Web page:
So, all you strict constructionists, suppose my client is charged with theft, and the state proves that the client knowingly obtained or exerted unauthorized control over the property of another, with intent to deprive the owner of his or her property, thus satsifying the definition of theft (Ala. Code 13A-8-2(1)). But the state also proves the value of the theft was $1,200.00.

You are the judge, I ask you to dismiss the case because stealing that amount of money is not prohibited by statute; it is neither first, nor second, not third degree theft. What do you do?

I Just Finished Watching The Office

April 27, 2006

And I think my sides are going to hurt tomorrow from laughing so hard. Dwight, who we discover is a volunteer deputy with the Lackawana County Sheriff’s department, finds half a joint in the company parking lot. He then dons his uniform and begins systematically interrogating his co-workers. He is excited because he has the opportunity to “fulfill every officer’s dream: Solve an actual crime.”

Unfortunately he has little luck. He has some leads. Oscar, for instance, has family in South America. So, reasons Dwight, he must be a mule. But no, Oscar has never “pooped a baloon.” Dwight then asks Ryan for the keys to Ryan’s car. Ryan says no. Dwight says they can do it the hard way, which is Dwight going to the police station and telling the cops with the cops then getting a warrant, returning, and demanding the keys. Ryan says, “O.K. lets do it that way.” Dwight growls and moves on to the next target. Lesson to be learned? ALWAYS make them go get the warrant!

Questioning of the other employees is similarly fruitless. Dwight then invokes the company’s drug policy – mandatory tests for everyone when drugs are found on the premises.

That gets Michael worried. He recently attended an Alicia Keys concert, and sat next to a girl with a lip ring. According to Michael, “they were passing a cigarette around. At least I thought it was a cigarette.” So the rest of the episode is him trying to avoid the test. I won’t spoil it, but it involves lectures on the danger of “smoking drugs” and coffee cups full of urine.

This is right up there with the Simpsons where Dr. Hibbard prescribes Homer medicinal marijuana.

Homer: “Otto spelled backwards is Otto.”

Otto: “Yeah, and Shemp spelled backwards is hemp.”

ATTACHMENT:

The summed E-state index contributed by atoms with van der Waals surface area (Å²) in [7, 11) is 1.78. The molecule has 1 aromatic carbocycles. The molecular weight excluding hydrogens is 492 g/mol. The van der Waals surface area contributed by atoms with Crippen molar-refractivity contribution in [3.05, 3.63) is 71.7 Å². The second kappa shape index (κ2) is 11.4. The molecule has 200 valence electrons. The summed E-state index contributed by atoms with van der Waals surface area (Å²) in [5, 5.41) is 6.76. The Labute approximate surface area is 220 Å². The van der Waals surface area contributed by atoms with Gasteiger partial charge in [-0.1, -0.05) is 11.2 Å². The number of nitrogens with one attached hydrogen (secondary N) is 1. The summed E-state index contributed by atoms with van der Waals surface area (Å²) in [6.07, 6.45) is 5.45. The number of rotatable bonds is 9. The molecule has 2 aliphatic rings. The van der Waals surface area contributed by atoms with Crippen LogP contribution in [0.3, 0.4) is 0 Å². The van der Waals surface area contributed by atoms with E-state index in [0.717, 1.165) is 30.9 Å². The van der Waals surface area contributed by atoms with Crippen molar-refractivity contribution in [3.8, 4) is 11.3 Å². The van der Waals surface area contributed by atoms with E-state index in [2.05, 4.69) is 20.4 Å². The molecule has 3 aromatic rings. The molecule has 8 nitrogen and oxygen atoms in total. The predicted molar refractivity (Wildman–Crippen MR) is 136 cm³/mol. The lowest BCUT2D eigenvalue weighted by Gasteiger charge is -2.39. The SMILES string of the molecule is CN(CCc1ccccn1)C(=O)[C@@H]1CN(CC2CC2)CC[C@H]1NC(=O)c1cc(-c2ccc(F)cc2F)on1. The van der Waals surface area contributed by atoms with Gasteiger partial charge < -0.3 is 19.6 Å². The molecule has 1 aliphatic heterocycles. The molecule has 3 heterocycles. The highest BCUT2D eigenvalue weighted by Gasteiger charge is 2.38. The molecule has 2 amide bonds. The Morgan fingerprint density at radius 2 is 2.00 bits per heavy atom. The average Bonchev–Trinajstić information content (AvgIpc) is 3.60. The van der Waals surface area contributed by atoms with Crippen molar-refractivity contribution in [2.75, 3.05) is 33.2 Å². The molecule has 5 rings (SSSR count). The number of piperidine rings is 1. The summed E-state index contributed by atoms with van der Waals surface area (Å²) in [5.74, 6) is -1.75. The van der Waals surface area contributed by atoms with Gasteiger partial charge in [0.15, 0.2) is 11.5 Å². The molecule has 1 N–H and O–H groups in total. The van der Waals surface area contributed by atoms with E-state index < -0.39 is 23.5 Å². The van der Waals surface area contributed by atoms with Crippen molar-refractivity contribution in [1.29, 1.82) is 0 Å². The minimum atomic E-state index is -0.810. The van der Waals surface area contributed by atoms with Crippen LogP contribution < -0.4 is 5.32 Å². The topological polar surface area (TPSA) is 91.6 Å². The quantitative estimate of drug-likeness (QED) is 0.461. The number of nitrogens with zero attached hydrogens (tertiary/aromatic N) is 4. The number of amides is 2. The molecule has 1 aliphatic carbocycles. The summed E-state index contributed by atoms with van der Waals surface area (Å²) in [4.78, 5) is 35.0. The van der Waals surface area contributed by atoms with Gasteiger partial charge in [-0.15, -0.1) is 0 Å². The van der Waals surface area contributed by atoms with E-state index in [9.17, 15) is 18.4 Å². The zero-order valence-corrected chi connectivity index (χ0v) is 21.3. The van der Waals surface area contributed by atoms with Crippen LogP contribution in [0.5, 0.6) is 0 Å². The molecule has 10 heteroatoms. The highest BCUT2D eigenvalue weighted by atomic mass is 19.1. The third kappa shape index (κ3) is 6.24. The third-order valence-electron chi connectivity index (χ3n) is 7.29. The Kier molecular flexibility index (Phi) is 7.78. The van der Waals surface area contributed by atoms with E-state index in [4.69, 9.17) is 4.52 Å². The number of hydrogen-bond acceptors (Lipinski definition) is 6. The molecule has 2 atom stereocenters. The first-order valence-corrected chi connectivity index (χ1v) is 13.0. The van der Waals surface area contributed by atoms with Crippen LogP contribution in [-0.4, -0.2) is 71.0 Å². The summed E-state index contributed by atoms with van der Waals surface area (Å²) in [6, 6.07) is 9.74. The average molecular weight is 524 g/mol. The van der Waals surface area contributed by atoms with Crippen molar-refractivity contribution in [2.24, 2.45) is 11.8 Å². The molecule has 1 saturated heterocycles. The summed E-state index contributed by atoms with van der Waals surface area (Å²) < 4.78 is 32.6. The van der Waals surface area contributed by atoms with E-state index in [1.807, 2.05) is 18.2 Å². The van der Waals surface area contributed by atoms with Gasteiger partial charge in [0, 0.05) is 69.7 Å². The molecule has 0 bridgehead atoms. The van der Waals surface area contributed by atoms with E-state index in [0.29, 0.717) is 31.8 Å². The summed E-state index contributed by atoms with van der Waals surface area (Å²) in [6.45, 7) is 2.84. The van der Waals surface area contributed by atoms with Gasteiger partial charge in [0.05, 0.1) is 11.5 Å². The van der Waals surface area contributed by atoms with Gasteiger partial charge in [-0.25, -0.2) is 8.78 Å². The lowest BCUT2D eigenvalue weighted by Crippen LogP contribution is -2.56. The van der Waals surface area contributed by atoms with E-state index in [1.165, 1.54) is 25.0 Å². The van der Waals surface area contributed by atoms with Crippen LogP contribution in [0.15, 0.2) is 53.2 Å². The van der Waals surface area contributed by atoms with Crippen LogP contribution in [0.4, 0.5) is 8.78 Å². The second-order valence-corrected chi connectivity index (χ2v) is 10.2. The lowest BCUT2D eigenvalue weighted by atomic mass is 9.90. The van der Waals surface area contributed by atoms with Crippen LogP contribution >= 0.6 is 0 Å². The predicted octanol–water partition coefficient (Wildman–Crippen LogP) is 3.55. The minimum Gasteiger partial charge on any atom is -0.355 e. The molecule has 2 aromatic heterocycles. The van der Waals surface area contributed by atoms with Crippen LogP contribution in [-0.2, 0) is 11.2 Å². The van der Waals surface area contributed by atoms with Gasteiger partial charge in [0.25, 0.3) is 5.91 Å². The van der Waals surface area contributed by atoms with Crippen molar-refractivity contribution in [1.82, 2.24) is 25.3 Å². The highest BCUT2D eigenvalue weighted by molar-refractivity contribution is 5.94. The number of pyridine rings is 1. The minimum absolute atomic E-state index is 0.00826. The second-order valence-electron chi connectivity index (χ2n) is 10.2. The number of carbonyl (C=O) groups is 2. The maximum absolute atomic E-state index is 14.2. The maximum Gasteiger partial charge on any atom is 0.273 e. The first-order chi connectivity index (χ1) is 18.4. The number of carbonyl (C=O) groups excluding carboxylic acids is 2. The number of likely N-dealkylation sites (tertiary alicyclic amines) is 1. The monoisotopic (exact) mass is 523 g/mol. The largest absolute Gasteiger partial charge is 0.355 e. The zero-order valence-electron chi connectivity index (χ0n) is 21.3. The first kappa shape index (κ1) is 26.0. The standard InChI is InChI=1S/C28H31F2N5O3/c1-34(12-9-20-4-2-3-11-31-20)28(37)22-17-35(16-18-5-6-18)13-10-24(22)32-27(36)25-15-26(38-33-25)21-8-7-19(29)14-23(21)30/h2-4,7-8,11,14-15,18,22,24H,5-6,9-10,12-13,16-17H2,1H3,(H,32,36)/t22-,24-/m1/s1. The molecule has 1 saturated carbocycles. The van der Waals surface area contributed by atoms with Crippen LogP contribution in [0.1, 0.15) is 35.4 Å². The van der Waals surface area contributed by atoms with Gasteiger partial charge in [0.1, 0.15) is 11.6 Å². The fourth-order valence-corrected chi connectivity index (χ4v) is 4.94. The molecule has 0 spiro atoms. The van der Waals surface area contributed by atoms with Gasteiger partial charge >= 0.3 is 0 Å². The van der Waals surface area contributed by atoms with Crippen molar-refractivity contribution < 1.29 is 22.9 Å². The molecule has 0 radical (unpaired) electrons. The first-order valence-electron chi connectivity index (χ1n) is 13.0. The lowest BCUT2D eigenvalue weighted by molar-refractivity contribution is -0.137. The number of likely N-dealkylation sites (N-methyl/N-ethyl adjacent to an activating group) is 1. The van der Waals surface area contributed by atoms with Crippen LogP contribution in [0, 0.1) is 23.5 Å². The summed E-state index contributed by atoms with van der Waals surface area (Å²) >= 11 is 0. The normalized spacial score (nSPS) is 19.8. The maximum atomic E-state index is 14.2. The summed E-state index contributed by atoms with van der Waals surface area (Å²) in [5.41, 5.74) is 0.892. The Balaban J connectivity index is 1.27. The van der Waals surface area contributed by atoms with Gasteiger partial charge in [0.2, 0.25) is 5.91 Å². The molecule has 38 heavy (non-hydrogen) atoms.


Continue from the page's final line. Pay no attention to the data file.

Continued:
Homer “You’re freakin’ me out man.”

I Agree With War Liberal

April 27, 2006

Who bemoans the involvement of Fox Sports with the BCS. Some folks hate Fox News; I hate Fox Sports. They are real high on my list of the worst things to ever happen to televised sports. So much do I wish they had never been born, that if you told me we could go back in time and, ab initio, get rid of them, but that we would also have to eliminate Fox’s one positive contribution to society – The Simpsons – I would think long and hard about it.

I have plenty of reasons for my animosity including all the stupid graphics that leave about ten percent of the screen for the game. The primary cause, however, is that apparently the job description for color commentator is something like, ‘Wanted, loud, ignorant, ex-athlete to sit next to a professional broadcaster and act like a buffoon during games.’ This is every Fox telecast:

Play by Play Guy: Smith takes the handoff, heads for the outside, he turns the corner and is finally run out of bounds after a fifteen yard gain.

Color Guy: Boy, look at him turn on the jets as he goes around the tight end there. You can’t teach stuff like that. Man is he fast. And the line is really playing strong, they are just blowing the defense off the ball. The defenders are playing without any passion right now. They are just going through the motions.

Play by Play: Now Smith goes up the middle for seven yards.

Color: He is really running down hill now, those big ‘ol defensive linemen are just worn out. They can’t keep up with him. He’s past them before they even realize it. You can really feel the momentum swinging. And he is strong enough to plow over them if they do get in his way. Smith is putting his team on his back and saying let me carry you to the win.

Play by Play: Here is the snap, and oh, Jones breaks through and stops Smith for no gain.

Color: Wow! He really hit him hard! What a play! Look at that, he just lowers his shoulders and really hits Smith. Smith will feel that tomorrow. He can’t run inside with those big boys and expect to survive for long. The defense is too big and strong.

Play by Play: Now Johnson is in the shotgun, here’s the snap. He looks deep, pulls back, now the pocket is collapsing. Here come Jones, and Johnson is sacked.

Color: Oh man, they were just fired up on defense on that play. They really wanted the stop. You can feel the momentum shifting right now. You can just feel the energy, the emotion, powering that defense. They are going to carry this team to victory.

They are not all that bad. Troy Aikmen is pretty good. But most of them do not tell me one thing about the game that I do not already know. And if I had a dollar for every time I heard words like ‘momentum’ or ‘passion’ in a Fox telecast, I could buy the rights to the BCS.